Archives for category: From Family Archives

KatherineTintype03

This is me about 18 months ago. I don’t think it scanned as well as it could have. It looks much better in real life. It was made using the wet collodion process.

This hand written note from Dame Nellie Melba to her dentist Mr Hain, was written by the great lady herself in grey lead pencil. My grandfather’s working relationship with Melba started around 1915 when he was 13 years old. She was unwilling to use his musical services, however, until he was made cosmetically suitable. I wonder just how bad his teeth looked?

I imagine this letter was sent to my great-grandfather, Albert Parkes, who would have taken it as a letter of introduction to Mr Hain, who would have handed it back as a matter of course.

It reads –

Dear Mr Hain

Please look after little Cecil Parkes teeth (my bill), which need attention very badly.

Yours very truly

Nellie Melba

I have assumed that she was a guest of the Governor General at the time she wrote this note as she used the note paper from his office or residence. At the time I am estimating this note was written, the Governor General was The Right Hon. Sir Ronald Craufurd Munro Ferguson, the sixth person to hold the title after the Federation of the Australian states in 1901.

My apologies for the quality of the scan. The writing is very faint. I must say it surprises me that in that era, anyone would have written to a professional practitioner in pencil. I was taught by my grandmother in the 1970s that writing a letter (or note to someone) in pencil was a very rude thing to do, but I have heard stories about Melba’s personality that makes it less surprising than it might have been from another luminary of the period.

In 1915 my grandfather played with Dame Nellie Melba in a fundraising concert for the Belgian Relief Fund at the Melbourne Town Hall. He was thirteen years old. His piece was Allegretto non Troppo and Finale, from Concerto in E minor by Mendelssohn. Below is a ticket to the concert and the envelope in which it was kept these past 97 years.

Before the great Dame was willing to associate herself with my darling Grandpa, she wished that some cosmetic changes be made to his appearance. More of this in a future post…

This 8 x 10 inch portrait photo of silent movie star Mary Pickford was brought back from the USA by my Grandfather after his solo violin performance tour of 1917. It is a shame that what appears to me to be a hand signed inscription, is not made out to him personally. Despite this, having in my collection an original photo of this screen icon, one of cinema’s earliest, female, international celebrities, is a joy.

Apparently a distant relative on my maternal Grandfather’s side, this photo was in an album which was given to my Great Grandmother by Eliza Blackwell, prior to Read the rest of this entry »

This is my Grandma driving again, but in a different car.  We think this one belonged to her brother Tom and that it was he who took the photo. She is parked outside the Freer’s Hotel in Moray Street, South Melbourne. My Great-Grandmother, Mary Broderick was the licensee of the establishment. She was widowed when my Grandma was just 8 years old. She bought the business to support herself and her two children.  Her license was transferred to James T. Lewis in December 1924.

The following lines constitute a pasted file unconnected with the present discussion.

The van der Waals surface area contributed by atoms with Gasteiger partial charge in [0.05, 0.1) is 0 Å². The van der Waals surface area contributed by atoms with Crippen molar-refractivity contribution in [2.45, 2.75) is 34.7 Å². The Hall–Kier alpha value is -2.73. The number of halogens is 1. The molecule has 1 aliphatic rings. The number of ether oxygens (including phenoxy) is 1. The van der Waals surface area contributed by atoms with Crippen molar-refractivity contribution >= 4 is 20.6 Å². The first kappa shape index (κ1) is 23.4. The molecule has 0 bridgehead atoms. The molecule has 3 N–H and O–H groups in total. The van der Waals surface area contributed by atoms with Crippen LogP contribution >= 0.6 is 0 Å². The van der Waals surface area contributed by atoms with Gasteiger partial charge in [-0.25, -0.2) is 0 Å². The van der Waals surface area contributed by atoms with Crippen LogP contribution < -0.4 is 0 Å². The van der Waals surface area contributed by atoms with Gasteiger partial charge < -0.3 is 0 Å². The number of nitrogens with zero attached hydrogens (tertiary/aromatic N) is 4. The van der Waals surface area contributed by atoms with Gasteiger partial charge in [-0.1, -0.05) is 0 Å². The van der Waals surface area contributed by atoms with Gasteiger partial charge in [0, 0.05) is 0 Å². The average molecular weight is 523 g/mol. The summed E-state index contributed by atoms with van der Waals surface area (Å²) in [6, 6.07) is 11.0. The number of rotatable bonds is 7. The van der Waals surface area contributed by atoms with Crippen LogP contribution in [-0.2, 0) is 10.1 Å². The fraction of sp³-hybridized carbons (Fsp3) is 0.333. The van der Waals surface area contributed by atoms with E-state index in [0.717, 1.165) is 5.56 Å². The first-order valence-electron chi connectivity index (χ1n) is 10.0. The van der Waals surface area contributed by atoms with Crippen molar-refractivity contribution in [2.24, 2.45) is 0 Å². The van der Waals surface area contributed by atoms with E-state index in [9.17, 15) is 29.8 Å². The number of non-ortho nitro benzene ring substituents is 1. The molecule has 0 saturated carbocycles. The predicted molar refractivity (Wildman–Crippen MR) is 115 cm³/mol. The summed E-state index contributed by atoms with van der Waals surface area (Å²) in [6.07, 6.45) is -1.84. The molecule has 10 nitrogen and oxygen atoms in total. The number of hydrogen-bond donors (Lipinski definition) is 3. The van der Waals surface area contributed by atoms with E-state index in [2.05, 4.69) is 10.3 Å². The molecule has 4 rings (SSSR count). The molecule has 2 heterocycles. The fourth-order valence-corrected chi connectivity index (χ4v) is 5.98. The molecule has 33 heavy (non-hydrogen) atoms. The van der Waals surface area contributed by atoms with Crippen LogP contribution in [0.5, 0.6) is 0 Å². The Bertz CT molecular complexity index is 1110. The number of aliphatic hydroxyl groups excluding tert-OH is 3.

Not only was my grandmother a groover with “a motor”, she was also a fine musician with a career that started in her teen years. She performed on the piano as a soloist, an accompanist and in a trio called The Strad. She was a frequent performer for the ABC at the 3LO radio studio in Melbourne from its inception in 1932 through to the 1950s. This is one of her promotional photos from the mid 1930s.

My grandmother May Broderick taking her wheels for a spin with a group of friends in the mid 1920s.  I have more photos of my groovy Grandma in the driver’s seat of this, and one other vintage car, that I will post soon. In the meantime, please check out these fabulous vintage car pics at DC Photo Artist’s blog.

 

 

Actual size

Grandpa (Cecil Parkes) with his father Albert

Detail

This is a recent find from the bottom of an old box of my grandmother’s things. This tiny tintype photo is the only extant picture that shows my grandfather and great grandfather when on a tour from Australia to the USA. Grandpa was a child prodigy in the violin and toured the vaudeville circuit in 1917 with his dad as chaperone. He performed with many noted people including Lillie Langtry. His mum and two brothers had to stay at home in Williamstown, in Melbourne for the duration of their fifteen month trip. We are currently trying to work out where this was taken.

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Transcript of the message –

Milton and Kingsley, just look at this photo and see if it is just like the papa you saw in Electra Street over 8 months ago.  Wouldn’t you have liked to have been on this big boat with us. I know Mama (crossed out word?) …. would.

God bless you all

(Papa) possibly a date

Milton and Kingsley are my Great Uncles and Electra Street is where the Parkes family lived in Williamstown, Melbourne.

My Grandma’s brother Tom who became a doting uncle to my Mum, started the way he meant to go on by sending this telegram of welcome. It was addressed and sent to my mother the day after she was born on the 12th of May 1929. Tom was working in New South Wales. Mum was born in Melbourne. Dalkeith was a small private hospital in Albert Park, a few doors away from my Great-grandmother’s home. The telegram is a treasured family memento, scanned crookedly as it is very delicate and not happy to stay where it is put.